I return to find the tire almost flat ! The nozzle seal is suspect. I wet it hoping for a better seal and try again. The Nichols party had to wrap their heads to protect themselves from blowing stones and pelting ice as they traversed the Boot Spur. Screams at the top of their lungs, where buried by the howl. Their passage was hindered by thick fog and buffeting gale force winds that required them to scramble from rock to cover between gusts. They feared the worst, but they did prevail and arrived to the Summit House for the annual AMC meeting. It was now 2:30 in the afternoon; Ormsbee and Curtis were hurrying, miles away, thousands of feet below, in the rain.
The pump doesn’t want to surpass 30 pounds. Going on to the next car, I realize, I’m conducting my own little experiment. Being outside with spring clothes in this weather, my hands are loosing their dexterity and my legs are cold. It was reported that the supply wagon coming up, had to load rocks on the windward side to keep from blowing over. At the same time, in the Summit House, bellboys where hustling to board up numerous windows, shattering in the wind. The date is June 30,1900 and the temperature is dropping through the 20’s. Ormsbee and Curtis are breaking out above tree line into their final hours. They seek shelter in the scrub of the Bigelow Lawn. How long they remained, is up to debate.
Now, I’ve been outside for almost half an hour. My legs are colder and now my face and arms are really starting to feel it. Some of you are laughing, but, I’m not in a $300 L.L.Bean coat, snow pants, Sorels and down mittens. I can’t imagine, having been wet with sweat on the inside, soaked on the outside from the rain, dressed in heavy wool and stepping out this wind chill of 8 degrees. Ormsbee and Curtis, are dressed for spring, after all tomorrow would be July. I figure their wind chill to be –10. The scrub will have to do.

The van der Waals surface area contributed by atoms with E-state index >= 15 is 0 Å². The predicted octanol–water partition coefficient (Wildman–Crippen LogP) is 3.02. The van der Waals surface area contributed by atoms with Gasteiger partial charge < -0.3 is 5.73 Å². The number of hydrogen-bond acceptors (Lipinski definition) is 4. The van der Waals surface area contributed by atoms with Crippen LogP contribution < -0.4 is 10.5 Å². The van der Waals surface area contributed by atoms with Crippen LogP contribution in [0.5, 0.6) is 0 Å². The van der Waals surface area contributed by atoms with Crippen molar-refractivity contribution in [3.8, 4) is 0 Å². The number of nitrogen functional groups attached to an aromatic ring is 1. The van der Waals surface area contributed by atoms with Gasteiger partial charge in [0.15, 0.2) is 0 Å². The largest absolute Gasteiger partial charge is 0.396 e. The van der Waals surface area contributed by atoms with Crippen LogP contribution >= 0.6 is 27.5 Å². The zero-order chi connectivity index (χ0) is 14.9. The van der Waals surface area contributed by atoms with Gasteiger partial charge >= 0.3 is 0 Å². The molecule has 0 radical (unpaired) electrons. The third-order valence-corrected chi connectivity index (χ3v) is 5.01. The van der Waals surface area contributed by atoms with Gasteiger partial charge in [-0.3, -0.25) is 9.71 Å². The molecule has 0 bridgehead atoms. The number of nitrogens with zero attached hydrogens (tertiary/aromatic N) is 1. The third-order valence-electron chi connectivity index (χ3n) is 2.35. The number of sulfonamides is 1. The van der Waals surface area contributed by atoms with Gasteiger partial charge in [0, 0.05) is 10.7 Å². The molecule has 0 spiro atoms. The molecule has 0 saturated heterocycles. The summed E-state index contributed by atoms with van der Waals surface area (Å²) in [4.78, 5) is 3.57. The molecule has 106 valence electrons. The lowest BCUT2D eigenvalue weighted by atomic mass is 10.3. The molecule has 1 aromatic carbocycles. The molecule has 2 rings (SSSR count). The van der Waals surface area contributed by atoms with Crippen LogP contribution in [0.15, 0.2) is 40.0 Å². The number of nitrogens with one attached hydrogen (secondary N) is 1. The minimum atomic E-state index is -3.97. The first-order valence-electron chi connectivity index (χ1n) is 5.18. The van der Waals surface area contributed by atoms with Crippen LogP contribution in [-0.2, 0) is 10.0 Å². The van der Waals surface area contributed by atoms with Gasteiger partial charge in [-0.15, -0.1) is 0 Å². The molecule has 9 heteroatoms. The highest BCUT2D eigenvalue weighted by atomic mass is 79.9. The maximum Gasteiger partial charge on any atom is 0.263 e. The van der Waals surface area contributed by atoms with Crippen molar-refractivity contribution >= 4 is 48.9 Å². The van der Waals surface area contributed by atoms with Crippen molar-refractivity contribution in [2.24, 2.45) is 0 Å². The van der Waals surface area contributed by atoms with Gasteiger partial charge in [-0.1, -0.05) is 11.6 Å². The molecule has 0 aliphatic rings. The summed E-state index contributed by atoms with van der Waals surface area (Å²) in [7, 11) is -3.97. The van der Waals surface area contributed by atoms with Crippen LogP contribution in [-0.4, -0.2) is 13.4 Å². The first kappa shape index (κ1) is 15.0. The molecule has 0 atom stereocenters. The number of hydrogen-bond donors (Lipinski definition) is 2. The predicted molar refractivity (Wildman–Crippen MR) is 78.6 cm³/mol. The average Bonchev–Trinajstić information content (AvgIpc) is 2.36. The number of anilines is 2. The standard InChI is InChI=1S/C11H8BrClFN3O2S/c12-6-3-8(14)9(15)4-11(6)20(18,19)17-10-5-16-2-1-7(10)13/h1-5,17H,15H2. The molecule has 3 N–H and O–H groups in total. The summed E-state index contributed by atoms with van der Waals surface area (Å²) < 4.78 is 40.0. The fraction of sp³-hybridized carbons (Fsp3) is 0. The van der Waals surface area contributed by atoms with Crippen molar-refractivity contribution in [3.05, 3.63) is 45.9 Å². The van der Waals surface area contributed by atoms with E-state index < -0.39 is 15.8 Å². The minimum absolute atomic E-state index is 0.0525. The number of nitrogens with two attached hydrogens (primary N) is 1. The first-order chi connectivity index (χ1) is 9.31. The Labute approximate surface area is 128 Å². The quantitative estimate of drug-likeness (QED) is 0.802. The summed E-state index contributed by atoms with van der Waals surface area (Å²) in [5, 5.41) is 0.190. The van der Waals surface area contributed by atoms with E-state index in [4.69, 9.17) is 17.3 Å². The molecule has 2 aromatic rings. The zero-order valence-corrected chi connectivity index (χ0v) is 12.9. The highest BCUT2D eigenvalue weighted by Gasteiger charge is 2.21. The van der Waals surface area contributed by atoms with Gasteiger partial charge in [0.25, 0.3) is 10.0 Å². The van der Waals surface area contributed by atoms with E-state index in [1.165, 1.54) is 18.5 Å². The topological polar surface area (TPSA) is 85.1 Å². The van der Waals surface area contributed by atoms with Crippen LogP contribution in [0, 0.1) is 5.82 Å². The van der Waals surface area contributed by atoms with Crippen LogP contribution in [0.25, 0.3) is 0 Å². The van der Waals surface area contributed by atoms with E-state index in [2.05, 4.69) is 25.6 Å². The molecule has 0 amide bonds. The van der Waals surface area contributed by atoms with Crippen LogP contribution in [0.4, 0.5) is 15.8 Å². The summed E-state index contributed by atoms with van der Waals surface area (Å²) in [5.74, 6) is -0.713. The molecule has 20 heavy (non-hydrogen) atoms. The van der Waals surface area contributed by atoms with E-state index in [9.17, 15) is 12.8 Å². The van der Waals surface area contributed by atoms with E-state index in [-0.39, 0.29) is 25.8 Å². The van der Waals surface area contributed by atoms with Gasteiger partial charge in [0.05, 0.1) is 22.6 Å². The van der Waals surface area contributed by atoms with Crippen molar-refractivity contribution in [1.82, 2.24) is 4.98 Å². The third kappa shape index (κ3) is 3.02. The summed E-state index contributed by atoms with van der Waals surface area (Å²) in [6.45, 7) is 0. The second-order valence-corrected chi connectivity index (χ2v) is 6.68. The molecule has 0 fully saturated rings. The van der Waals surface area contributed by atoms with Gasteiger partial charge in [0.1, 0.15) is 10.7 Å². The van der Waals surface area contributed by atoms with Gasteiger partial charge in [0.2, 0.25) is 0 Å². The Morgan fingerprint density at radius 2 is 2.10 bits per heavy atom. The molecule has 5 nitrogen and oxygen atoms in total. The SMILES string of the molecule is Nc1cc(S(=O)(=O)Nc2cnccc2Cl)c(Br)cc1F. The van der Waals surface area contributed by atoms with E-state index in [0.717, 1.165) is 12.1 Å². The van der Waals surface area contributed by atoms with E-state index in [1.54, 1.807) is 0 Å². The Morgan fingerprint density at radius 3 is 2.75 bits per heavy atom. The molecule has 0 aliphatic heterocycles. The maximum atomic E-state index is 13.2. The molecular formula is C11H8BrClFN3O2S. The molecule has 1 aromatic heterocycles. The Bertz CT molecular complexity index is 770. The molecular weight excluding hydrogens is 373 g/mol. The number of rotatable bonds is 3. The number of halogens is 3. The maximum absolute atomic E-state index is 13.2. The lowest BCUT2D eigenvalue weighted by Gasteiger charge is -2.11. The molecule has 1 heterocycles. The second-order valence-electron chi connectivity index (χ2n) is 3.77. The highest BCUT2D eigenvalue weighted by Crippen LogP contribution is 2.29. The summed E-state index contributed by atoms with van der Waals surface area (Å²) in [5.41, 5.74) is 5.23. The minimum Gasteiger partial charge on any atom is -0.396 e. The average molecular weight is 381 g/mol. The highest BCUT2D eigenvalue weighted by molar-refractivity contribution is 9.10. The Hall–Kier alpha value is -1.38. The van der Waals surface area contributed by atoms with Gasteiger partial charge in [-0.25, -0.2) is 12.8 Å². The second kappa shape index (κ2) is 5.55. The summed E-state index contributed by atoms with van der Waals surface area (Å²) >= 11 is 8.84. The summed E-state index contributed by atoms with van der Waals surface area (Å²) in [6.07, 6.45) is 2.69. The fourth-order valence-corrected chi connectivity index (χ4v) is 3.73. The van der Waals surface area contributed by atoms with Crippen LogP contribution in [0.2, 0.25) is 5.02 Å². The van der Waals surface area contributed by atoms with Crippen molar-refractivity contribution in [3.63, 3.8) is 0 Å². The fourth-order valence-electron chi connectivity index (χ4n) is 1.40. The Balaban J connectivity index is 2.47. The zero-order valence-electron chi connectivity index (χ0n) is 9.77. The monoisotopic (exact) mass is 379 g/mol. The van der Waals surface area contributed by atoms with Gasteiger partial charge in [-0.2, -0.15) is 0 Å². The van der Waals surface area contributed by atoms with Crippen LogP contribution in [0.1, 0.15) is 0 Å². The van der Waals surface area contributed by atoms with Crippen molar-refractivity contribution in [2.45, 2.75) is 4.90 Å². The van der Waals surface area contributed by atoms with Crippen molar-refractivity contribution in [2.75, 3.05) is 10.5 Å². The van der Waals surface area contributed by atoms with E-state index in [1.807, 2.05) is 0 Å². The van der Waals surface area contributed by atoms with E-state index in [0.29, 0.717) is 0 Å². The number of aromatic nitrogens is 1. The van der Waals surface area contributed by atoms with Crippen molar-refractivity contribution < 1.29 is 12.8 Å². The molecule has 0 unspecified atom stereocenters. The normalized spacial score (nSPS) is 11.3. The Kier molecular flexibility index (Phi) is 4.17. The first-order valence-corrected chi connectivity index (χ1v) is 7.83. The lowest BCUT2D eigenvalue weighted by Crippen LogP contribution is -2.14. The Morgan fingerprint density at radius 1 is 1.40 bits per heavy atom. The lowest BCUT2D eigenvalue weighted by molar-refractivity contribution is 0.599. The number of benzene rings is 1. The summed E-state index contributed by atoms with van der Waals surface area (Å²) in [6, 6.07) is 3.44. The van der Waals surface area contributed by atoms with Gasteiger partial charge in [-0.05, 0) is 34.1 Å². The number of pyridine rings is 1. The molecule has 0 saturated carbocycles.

My fingers and toes are going numb, I’m in sneakers for Gods sake. The Maelstrom grows; they break branches to block the North wind, but the shelter is inadequate. Ormsbee and Curtis make the fatal decision to go for the summit. It took Nichols and party two hours to cross the Spur and now, light is fading. 63 year old, William Curtis fails shortly and Ormsbee tries to make him comfortable by adjusting the rocks around him. Some of the AMC members are worried that Ormsbee and Curtis haven’t arrived yet. They step outside, only to have the lantern blow out quick. To make matters worse, thick ice has glazed everything, that combined with the strong wind, they do all they can do to get back inside.
I too, go inside. It’s like walking into a sauna. I feel dizzy and my hands and feet tingle. Warm water hurts my hands. I truly haven’t been that cold since skiing Wildcat years ago. Allan Ormsbee,30 has never climbed Mount Washington. With the storm intensifying, hypothermia set in, in the dark, he makes his final ascent. He was found with no fewer than 50 bruises and lacerations, 300 feet from the summit. Let alone temperature and wind, Ice.
With the weather still roiling, no one went out Sunday. A block of ice a foot and a half long stuck straight out of the turntable lever. Both men were found on Monday.
It takes a tragedy to prevent one. This one spurned the Hut system. Before long, Bigelow Lawn Shelter could accommodate six to eight people. Built nearer to the sight that Curtis fell, Lake of the Clouds Hut replaced it in 1915. It could just as well be renamed Curtis’ Last Col.

MtnMagic
12-06-2007, 07:36 AM
It does snow every month of the year on the rock pile. The mountain always tests one abilities and preparedness. I felt as though I was there, reading your words. Wow, that was quite one great read. Thanks!